Dark clouds gathering despite five-point haul
It is easy to forget that Ireland claimed a bonus point win at the weekend such has been the error-strewn 80 minutes and downbeat reaction. This is hardly new territory for the visitors in Rome.
In 12 visits to Italy - the first in 1995 immediately prior to professionalism - the average scoreline reads 31-17 in Ireland's favour. That is roughly Ireland outscoring the hosts four tries to two, which is what was achieved on Sunday.
Since the Azzurri joined the competition, the away day trips have more often than not been sticky affairs for the men in green. Sure there have been some exceptions. The 2017 visit saw Ireland rack up 63 points, while 10 years previous, Ireland also put up more than a half century of points in the Italian capital.
The fixture however has been characterised by workman-like performances, where Italian resistance is worn down. Jamie Heaslip, in light of this, once spoke of "earning the right to go wide" in a nod to the often forward-dominated encounters.
In 2005 the winning margin was 11, in 2011 it was two points and in 2013 Italy upset the odds and recorded their only Six Nations win over Ireland.
Two years later, had the bonus point been in place, Ireland would have departed without one having crossed the whitewash twice in a 26-3 victory.
Whether it is a case of the opposition bringing the game to their level, the level of Irish expectancy, or changes in personnel - most likely a combination of all three factors - history has shown us that Rome has rarely been the true measure of Irish performance.
The number of errors on Sunday, collectively and individually, will be an obvious concern for the coaching team, but a strong finish to the tournament and the Italian showing is likely to carry considerably less weight.
Are Italy improving under Conor O’Shea? That appears to be the burning question when it comes to the state of the Six Nations minnows.
Defeat in Rome condemned the Azzurri to their 20th consecutive defeat in the tournament as O’Shea searches for his first Six Nations victory. On the face of it, it may seem a continuation of losses, but the former Ireland international is attempting to make wholesale structural changes throughout Italian rugby, the fruits of which may not be seen at the top level under his watch.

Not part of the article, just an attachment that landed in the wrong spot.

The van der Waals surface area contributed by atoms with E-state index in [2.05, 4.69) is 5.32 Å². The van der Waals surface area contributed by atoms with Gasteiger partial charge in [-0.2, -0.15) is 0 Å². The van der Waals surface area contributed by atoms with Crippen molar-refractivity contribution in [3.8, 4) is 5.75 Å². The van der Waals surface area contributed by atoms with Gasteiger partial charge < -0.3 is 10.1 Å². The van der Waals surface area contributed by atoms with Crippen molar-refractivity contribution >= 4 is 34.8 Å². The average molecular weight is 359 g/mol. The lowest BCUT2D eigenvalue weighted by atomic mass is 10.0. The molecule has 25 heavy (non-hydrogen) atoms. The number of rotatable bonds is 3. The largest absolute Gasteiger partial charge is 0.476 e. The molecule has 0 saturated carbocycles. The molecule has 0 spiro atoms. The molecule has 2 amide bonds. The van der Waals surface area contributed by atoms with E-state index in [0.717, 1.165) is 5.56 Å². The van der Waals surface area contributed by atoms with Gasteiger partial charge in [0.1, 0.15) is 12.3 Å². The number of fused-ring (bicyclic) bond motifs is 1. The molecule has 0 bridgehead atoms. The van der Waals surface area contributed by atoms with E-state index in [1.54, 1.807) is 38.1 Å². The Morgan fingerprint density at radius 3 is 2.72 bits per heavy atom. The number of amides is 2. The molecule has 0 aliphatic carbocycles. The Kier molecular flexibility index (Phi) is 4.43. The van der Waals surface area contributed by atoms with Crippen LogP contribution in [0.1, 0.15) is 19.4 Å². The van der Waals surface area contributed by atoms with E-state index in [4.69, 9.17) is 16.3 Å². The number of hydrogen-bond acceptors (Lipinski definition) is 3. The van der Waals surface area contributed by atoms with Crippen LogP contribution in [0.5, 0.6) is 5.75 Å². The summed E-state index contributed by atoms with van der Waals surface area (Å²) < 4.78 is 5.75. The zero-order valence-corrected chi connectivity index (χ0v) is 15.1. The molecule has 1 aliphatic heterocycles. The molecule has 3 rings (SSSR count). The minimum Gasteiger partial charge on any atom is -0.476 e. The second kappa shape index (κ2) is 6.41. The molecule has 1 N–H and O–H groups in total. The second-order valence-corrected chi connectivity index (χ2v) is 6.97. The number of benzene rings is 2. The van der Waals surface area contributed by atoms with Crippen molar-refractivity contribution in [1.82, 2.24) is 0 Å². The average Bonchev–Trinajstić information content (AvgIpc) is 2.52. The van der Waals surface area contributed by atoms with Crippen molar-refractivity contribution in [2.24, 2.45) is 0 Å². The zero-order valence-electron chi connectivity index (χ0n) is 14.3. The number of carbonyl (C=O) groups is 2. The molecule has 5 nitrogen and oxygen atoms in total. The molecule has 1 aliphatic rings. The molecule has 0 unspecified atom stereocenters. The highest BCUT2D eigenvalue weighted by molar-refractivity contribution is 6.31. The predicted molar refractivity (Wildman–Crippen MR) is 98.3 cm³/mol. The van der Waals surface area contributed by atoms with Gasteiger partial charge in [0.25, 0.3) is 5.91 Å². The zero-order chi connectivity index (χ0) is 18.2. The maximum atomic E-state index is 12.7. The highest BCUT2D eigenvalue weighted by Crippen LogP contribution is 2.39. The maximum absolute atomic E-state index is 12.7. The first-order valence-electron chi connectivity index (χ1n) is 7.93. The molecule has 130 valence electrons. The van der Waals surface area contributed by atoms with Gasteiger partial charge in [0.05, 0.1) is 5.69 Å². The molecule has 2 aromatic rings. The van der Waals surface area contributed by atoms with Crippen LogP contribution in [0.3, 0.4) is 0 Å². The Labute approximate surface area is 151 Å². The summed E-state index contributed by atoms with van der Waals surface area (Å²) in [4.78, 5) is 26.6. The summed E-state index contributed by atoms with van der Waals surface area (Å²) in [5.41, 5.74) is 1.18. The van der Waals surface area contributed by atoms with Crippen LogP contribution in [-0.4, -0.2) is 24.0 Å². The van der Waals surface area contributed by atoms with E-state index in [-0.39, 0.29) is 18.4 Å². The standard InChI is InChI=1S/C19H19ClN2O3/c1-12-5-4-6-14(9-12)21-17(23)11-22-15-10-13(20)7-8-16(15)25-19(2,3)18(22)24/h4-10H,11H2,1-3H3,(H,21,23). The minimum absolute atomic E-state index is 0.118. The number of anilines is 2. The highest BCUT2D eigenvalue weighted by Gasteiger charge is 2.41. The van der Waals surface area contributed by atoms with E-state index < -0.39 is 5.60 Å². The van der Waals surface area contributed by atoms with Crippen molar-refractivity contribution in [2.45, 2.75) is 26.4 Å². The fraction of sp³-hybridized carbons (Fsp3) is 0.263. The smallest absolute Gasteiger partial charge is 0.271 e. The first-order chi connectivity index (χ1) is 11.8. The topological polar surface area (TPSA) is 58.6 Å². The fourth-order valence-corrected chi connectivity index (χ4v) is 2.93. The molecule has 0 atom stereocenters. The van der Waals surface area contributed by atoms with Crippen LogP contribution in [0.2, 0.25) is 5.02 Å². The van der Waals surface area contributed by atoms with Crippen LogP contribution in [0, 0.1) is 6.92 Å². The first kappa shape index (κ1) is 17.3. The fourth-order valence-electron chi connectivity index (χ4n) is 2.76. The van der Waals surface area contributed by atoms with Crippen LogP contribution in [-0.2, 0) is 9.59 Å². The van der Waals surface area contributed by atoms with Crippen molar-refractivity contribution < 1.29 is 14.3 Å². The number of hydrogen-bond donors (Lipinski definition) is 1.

Italy have finished ahead of Ireland in the last two World Rugby U20 Championships and Leinster’s closest challengers in Conference B of the Pro 14 are the ever-improving Benetton.
"You have those who know and work in rugby circles and there is no question it is going in the correct direction," Zebre head coach Michael Bradley told RTÉ Sport when asked about O'Shea's impact in the country.
Women’s international Jenny Murphy said there are signs of Italian improvement, pointing to their 13, 11 and 10 point losing margins to date. Others view it in a different light.
Former Ireland international Shane Horgan was adamant at the weekend that the Italians have made no progress, insisting the opposition have simply been below par.
There are merits to his argument. Scotland coughed up three tries and 19 points in the final nine minutes at Murrayfield with the contest already done and dusted in the opening round, while Wales made 11 changes in personnel for their trip to the Eternal City.
Ireland, normally so precise, conceded more turnovers (18, with half of those from dropped balls) than their hosts and coughed up nine penalties, one more than their opening two games combined.
How much of that is down to the opposition and their approach, and how much is down to Italy’s game plan is a matter for debate, but until the Italians clock a win, the argument championing the national team’s progress – regardless of improvements at grassroots - becomes a harder one to propose.
New-look France promise greater threat
It is perhaps the most frequently used cliché in rugby – which French team will turn up?
Les Bleus are certainly not the force they once were - they have inexplicably rolled over to have their bellies tickled by a number of teams in recent years - but that never seems to be the case against Ireland.
In fact when it comes to this particular fixture, the French are very consistent indeed. Since the heavy 2010 defeat in Paris, when Ireland’s hopes of a second successive grand slam were dashed, it has been an almost even contest.
In the 11 subsequent games, Ireland shade the head-to-head 5-4, with two draws highlighting the nature of the contests. The average winning margin in that time is less than five points.